Robbery at gunpoint on the rise in Somali capital
The city has been under Al-Shabaab blockade since 2010 which led to inflation and food insecurity.
WAJID, Somalia - Southwest state leader Abdiaziz Lafta-Gareen has made a rare visit to the front lines in Somalia, taking a plane to reach the besieged western city of Wajid that was devastated by more than 10 years of Al-Shabaab blockade.
The visit by the Somali regional leader is meant to assess firsthand the town's raging humanitarian disaster amid calls to reopen the roads linking the cities in the Bakol region which were barricaded by Al-Shabaab.
Speaking to the reporters following his arrival under tight security, Lafta-Gareen said his administration is working on military plans in collaboration with the Somali government that is aimed at flushing out Al-Shabaab from the supply routes.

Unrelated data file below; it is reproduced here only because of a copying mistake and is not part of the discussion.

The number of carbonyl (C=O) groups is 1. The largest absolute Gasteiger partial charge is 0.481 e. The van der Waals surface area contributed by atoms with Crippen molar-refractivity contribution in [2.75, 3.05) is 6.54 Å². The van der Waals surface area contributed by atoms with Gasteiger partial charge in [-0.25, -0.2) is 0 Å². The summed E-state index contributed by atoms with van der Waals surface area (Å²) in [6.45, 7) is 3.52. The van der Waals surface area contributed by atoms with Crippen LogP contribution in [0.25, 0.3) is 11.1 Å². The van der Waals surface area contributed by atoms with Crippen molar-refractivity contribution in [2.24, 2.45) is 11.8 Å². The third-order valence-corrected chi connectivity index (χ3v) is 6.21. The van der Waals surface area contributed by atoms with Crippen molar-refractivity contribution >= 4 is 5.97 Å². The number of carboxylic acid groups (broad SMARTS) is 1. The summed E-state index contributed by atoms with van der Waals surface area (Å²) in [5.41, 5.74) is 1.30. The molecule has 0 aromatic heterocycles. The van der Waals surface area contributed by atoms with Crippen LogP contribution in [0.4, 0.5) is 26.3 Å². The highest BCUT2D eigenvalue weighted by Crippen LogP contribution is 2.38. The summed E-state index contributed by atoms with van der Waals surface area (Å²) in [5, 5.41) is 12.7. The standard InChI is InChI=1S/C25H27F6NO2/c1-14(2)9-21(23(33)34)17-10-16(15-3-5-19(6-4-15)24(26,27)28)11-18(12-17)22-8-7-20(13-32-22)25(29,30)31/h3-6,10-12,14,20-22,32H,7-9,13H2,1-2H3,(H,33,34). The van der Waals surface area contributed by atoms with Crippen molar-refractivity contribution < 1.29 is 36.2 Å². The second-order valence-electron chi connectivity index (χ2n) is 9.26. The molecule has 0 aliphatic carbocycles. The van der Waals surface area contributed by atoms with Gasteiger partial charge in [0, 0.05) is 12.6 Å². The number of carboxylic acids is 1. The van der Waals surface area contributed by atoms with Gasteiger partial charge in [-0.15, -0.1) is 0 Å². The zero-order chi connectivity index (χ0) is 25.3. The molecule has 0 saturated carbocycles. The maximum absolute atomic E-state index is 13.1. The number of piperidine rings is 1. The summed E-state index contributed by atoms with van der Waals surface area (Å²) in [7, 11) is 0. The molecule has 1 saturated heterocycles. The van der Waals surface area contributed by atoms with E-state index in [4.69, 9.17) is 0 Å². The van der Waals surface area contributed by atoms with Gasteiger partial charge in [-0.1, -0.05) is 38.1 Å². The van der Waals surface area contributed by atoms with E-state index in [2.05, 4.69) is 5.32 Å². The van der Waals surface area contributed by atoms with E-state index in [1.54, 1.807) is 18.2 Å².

He said his trip which was the second since his election in late 2018 was part of the attendance of the inauguration of the newly elected city council, promising his 3rd visit will happen as all roads are re-opened.
The town is encircled and main roads are cut off which makes business more difficult to go through Al-Shabaab-controlled small villages and this has caused high inflation and food shortages.
Thousands of thousands of residents have been caught in the crisis and local traders use donkeys to smuggle goods and basic necessities on unpaved roads in and out of the city.
The security in Mogadishu has been worsening over the past months following the increase in armed robbery by armed men in the military uniform.